Moving to dual delivery
While many students and staff were able to access campus in early 2021, closed international borders meant that a significant portion of the student cohort still remained online. The situation was not particularly stable, as our city continued to experience both ‘snap’ and ‘extended’ lockdowns affecting those who could access campus. Restrictions on movement and social distancing continued to change over the year, and ultimately Melbourne became the ‘most locked-down city in the world’ before the lifting of restrictions on 22 October 2021. In this developing context, teaching and learning activities therefore needed to be designed to respond to these fluid circumstances, as well as to support distributed learners who were in a wide range of environments.
The University of Melbourne determined in late 2020 that teaching and learning for 2021 would make use of three modes: on campus; fully online; and dual delivery. Dual delivery subjects are taught in two modes: blended mode (blending online and campus-based activities) for students who are able to attend campus; and entirely online mode for students who cannot. While clearly a challenging undertaking, dual delivery brought with it some good opportunities to test blended synchronous or hybrid flexible approaches.37
BEL+T developed guidance for Dual Delivery38 to highlight some key considerations for staff preparing for teaching in this mode, further updating it at the end of the first semester in 2021, by drawing on experiences on the ground. Key considerations were identified at the outset for staff preparing to teach dual delivery: to focus on learner equity and access (both real and perceived), effective cohort building to include students in both modes and the need for clear communication and a shared language to inform staff and student perceptions of this new experience. Specific approaches and activities related to these considerations were explored, with academics focusing on studio teaching. These and other emergent approaches and concerns are reported elsewhere.39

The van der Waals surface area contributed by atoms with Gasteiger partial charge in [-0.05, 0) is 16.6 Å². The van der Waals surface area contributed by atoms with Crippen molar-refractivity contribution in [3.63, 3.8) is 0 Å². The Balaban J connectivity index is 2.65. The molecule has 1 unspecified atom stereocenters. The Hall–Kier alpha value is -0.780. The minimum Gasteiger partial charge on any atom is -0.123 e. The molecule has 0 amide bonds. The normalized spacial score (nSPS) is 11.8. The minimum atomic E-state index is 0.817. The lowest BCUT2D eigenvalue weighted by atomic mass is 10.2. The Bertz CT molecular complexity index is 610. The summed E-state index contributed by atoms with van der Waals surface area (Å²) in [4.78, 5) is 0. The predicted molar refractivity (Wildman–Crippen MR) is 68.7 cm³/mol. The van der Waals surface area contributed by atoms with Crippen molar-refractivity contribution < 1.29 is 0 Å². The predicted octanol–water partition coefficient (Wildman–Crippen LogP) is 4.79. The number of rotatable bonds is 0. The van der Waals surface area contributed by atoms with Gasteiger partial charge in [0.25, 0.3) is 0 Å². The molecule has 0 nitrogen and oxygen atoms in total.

Both university-wide and BEL+T guidance highlighted the crucial point that all students should be appropriately and equitably supported to work towards the intended learning outcomes and their assessment in each subject, regardless of their participation via online or blended mode. This impacted the design of teaching and learning activities within dual delivery subjects in subtle but significant ways. BEL+T extended a taxonomy to describe the implications for different or similar teaching and learning activities when both modes were offered to students, while also considering both synchronous and asynchronous engagement. This taxonomy built on the more familiar term ‘blended synchronous’, in which students online and on campus simultaneously engage in the same activities, added to parallel synchronous, parallel tailored and mixed types of teaching and learning design.40